Purple Noon was lauded by critics and made Delon a star.[5] In 1962, Clément and Gégauff won an Edgar Award from the Mystery Writers of America for Best Foreign Film Screenplay.[6] The film enjoys a loyal cult following even today, with fans including film director Martin Scorsese.[7]

Roger Ebert gave the film three stars (compared to the four-star review he gave to 1999's The Talented Mr. Ripley[8]), writing that "the best thing about the film is the way the plot devises a way for Ripley to create a perfect cover-up", while criticizing the "less than satisfactory ending", about which he wrote: "Purple Noon ends as it does only because Clement doesn't have Highsmith's iron nerve".[9]

James Berardinelli rated Purple Noon higher than The Talented Mr. Ripley, giving it a four-star review (compared to two-and-a-half stars for The Talented Mr. Ripley).[10] Berardinelli praised Delon's acting, writing that "Tom is fascinating because Delon makes him so", and also complimented the film for "expert camerawork and crisp direction."[11] In the entry for Purple Noon on Berardinelli's All-Time Top 100 list, he compared it to the 1999 film, saying: "The remake went back to the source material, Patricia Highsmith's The Talented Mr. Ripley. The result, while arguably truer to the events of Highsmith's book, is vastly inferior. To say it suffers by comparison to Purple Noon is an understatement. Almost every aspect of Rene Clement's 1960 motion picture is superior to that of Minghella's 1999 version, from the cinematography to the acting to the screenplay. Matt Damon might make a credible Tom Ripley but only for those who never experienced Alain Delon's portrayal."[12]

Nandini Ramnath, writing for Scroll.in, said: "The definitive portrayal of crime novelist Patricia Highsmith's most enduring creation was as early as 1960. Damon and Hopper[a] come close to conveying the ruthlessness and ambition of Tom Ripley, but Delon effortlessly captures his mystique."[13]

Highsmith's opinion of the film was mixed. She felt that Alain Delon was "excellent" in the role of Tom Ripley[14] and described the film overall as "very beautiful to the eye and interesting for the intellect",[15] but criticized the ending (in which it is implied that Ripley is to be caught by the police): "[I]t was a terrible concession to so-called public morality that the criminal had to be caught."[15]

The Japanese filmmaker Akira Kurosawa cited Purple Noon as one of his 100 favorite films.[16]

Restoration and re-release[edit]

In 2012, StudioCanal funded a restoration of the film by the Immagine Ritrovata laboratory, to be shown at the 2013 Cannes Film Festival as part of an homage to Delon's career prior to a theatrical re-release in (at least) France.[17][18]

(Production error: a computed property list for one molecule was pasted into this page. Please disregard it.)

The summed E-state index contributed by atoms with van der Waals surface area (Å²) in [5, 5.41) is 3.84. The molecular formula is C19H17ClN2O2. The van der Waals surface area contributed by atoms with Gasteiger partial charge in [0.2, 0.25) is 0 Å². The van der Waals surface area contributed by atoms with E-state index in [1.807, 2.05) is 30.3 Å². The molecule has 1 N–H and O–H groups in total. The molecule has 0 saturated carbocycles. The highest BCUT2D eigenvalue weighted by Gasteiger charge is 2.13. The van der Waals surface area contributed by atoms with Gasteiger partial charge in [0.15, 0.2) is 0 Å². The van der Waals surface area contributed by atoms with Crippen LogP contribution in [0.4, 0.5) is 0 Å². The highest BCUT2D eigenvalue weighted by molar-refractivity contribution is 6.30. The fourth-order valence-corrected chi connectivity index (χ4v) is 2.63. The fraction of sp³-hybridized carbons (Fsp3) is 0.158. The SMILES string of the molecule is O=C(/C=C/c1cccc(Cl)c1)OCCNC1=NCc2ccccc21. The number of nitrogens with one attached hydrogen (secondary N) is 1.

On 4 December 2012, The Criterion Collection released the high-definition digital restoration of Purple Noon on Blu-ray and DVD. Special features include an interview with René Clément scholar and author Denitza Bantcheva, archival interviews with Alain Delon and Patricia Highsmith, the film's original English-language trailer, and a booklet featuring an essay by film critic Geoffrey O'Brien and excerpts from a 1981 interview with Clément.[19] The film has also been released on Blu-ray in the UK and Germany (by StudioCanal in 2013), and Japan (by Kinokuniya in 2011).


  1. ^ Dennis Hopper portrayed Tom Ripley in Wim Wenders' 1977 film The American Friend.


  1. ^ Box office information for film at Box Office Story
  2. ^ Maurice Bessy (1992). Maurice Bessy; Raymond Chirat; André Bernard (eds.). Histoire du Cinéma Français 1956–1960. Pygmalion. ISBN 978-2857043799.
  3. ^ "New Dream for Alain Delon", Thomas, Kevin. Los Angeles Times, 18 December 1965, p. a12.
  4. ^ "Obituary: Bill Kearns, 69, Actor Seen in French Films", The New York Times, 4 December 1992
  5. ^ Thomas, Kevin (1996-06-28). "'Noon' Reemerges as a Compelling, Suspenseful Classic". Los Angeles Times. Retrieved 2024-03-15.
  6. ^ "Category List – Best Foreign film". Edgar Awards Info & Database. Retrieved 2024-03-15.
  7. ^ Sandor, Samuel (2022-09-05). "Alain Delon's 'Purple Noon': The Half-Forgotten French Precursor to 'The Talented Mr. Ripley' Starring Matt Damon & Jude Law - Hollywood Insider". Retrieved 2024-03-15.
  8. ^ "The Talented Mr. Ripley :: rogerebert.com :: Reviews". Chicago Sun-Times. Retrieved 2012-02-22.
  9. ^ "Purple Noon, rogerebert.com Reviews". Chicago Sun-Times. Retrieved 2012-02-22.
  10. ^ "The Talented Mr. Ripley – A Film Review by James Berardinelli"
  11. ^ "Purple Noon (Plein Soleil) – A Film Review by James Berardinelli".
  12. ^ "James Berardinelli Top 100: #86: Purple Noon". ReelViews.net. Retrieved 2012-02-22.
  13. ^ Nandini Ramnath (3 July 2016). "Five-star cinema: René Clément's Plein Soleil". Scroll.in. Retrieved 26 July 2016.
  14. ^ Interview with Patricia Highsmith Archived 2016-03-03 at the Wayback Machine by Gerald Peary
  15. ^ a b Wilson, Andrew (2003-05-24). "Ripley's enduring allure". The Daily Telegraph. London. Retrieved 2010-12-30.
  16. ^ Thomas-Mason, Lee (12 January 2021). "From Stanley Kubrick to Martin Scorsese: Akira Kurosawa once named his top 100 favourite films of all time". Far Out Magazine. Retrieved 23 January 2023.
  17. ^ "Cannes va rendre hommage à Delon". Le Figaro (in French). 2013-05-07. Retrieved 2013-05-07.
  18. ^ "Cannes Classics 2013 line-up unveiled". Screen Daily. Retrieved 2013-04-30.
  19. ^ Purple Noon, The Criterion Collection

External links[edit]